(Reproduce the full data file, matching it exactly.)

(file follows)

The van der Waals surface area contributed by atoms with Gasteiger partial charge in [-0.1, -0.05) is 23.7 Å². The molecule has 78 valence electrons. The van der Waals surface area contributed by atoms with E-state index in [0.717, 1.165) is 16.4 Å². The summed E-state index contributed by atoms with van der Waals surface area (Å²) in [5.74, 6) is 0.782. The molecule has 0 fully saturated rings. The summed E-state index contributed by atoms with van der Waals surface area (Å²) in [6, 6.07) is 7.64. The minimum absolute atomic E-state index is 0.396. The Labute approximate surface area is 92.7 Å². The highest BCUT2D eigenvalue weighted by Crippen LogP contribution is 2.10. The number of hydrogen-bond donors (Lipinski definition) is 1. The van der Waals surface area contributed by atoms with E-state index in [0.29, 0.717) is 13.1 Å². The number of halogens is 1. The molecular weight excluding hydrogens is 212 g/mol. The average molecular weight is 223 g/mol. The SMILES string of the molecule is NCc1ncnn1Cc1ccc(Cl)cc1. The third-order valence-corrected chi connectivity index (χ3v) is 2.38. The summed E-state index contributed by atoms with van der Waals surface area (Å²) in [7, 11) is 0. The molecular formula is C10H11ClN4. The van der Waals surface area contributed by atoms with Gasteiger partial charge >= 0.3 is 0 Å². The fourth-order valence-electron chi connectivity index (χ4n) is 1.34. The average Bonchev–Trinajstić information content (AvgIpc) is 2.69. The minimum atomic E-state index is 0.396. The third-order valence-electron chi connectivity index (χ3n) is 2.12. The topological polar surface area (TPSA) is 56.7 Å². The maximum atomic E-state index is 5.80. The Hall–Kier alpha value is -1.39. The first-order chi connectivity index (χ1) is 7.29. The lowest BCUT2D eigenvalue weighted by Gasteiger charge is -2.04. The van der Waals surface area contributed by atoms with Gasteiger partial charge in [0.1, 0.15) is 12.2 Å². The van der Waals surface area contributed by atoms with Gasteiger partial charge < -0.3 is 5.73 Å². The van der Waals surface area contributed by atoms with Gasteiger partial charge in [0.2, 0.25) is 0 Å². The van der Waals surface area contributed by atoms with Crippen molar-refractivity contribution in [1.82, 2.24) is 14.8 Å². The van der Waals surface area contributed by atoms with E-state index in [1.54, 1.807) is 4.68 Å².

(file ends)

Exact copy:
The van der Waals surface area contributed by atoms with Gasteiger partial charge in [-0.1, -0.05) is 23.7 Å². The molecule has 78 valence electrons. The van der Waals surface area contributed by atoms with E-state index in [0.717, 1.165) is 16.4 Å². The summed E-state index contributed by atoms with van der Waals surface area (Å²) in [5.74, 6) is 0.782. The molecule has 0 fully saturated rings. The summed E-state index contributed by atoms with van der Waals surface area (Å²) in [6, 6.07) is 7.64. The minimum absolute atomic E-state index is 0.396. The Labute approximate surface area is 92.7 Å². The highest BCUT2D eigenvalue weighted by Crippen LogP contribution is 2.10. The number of hydrogen-bond donors (Lipinski definition) is 1. The van der Waals surface area contributed by atoms with E-state index in [0.29, 0.717) is 13.1 Å². The number of halogens is 1. The molecular weight excluding hydrogens is 212 g/mol. The average molecular weight is 223 g/mol. The SMILES string of the molecule is NCc1ncnn1Cc1ccc(Cl)cc1. The third-order valence-corrected chi connectivity index (χ3v) is 2.38. The summed E-state index contributed by atoms with van der Waals surface area (Å²) in [7, 11) is 0. The molecular formula is C10H11ClN4. The van der Waals surface area contributed by atoms with Gasteiger partial charge >= 0.3 is 0 Å². The fourth-order valence-electron chi connectivity index (χ4n) is 1.34. The average Bonchev–Trinajstić information content (AvgIpc) is 2.69. The minimum atomic E-state index is 0.396. The third-order valence-electron chi connectivity index (χ3n) is 2.12. The topological polar surface area (TPSA) is 56.7 Å². The maximum atomic E-state index is 5.80. The Hall–Kier alpha value is -1.39. The first-order chi connectivity index (χ1) is 7.29. The lowest BCUT2D eigenvalue weighted by Gasteiger charge is -2.04. The van der Waals surface area contributed by atoms with Gasteiger partial charge in [0.1, 0.15) is 12.2 Å². The van der Waals surface area contributed by atoms with Gasteiger partial charge < -0.3 is 5.73 Å². The van der Waals surface area contributed by atoms with Gasteiger partial charge in [0.2, 0.25) is 0 Å². The van der Waals surface area contributed by atoms with Crippen molar-refractivity contribution in [1.82, 2.24) is 14.8 Å². The van der Waals surface area contributed by atoms with E-state index in [1.54, 1.807) is 4.68 Å².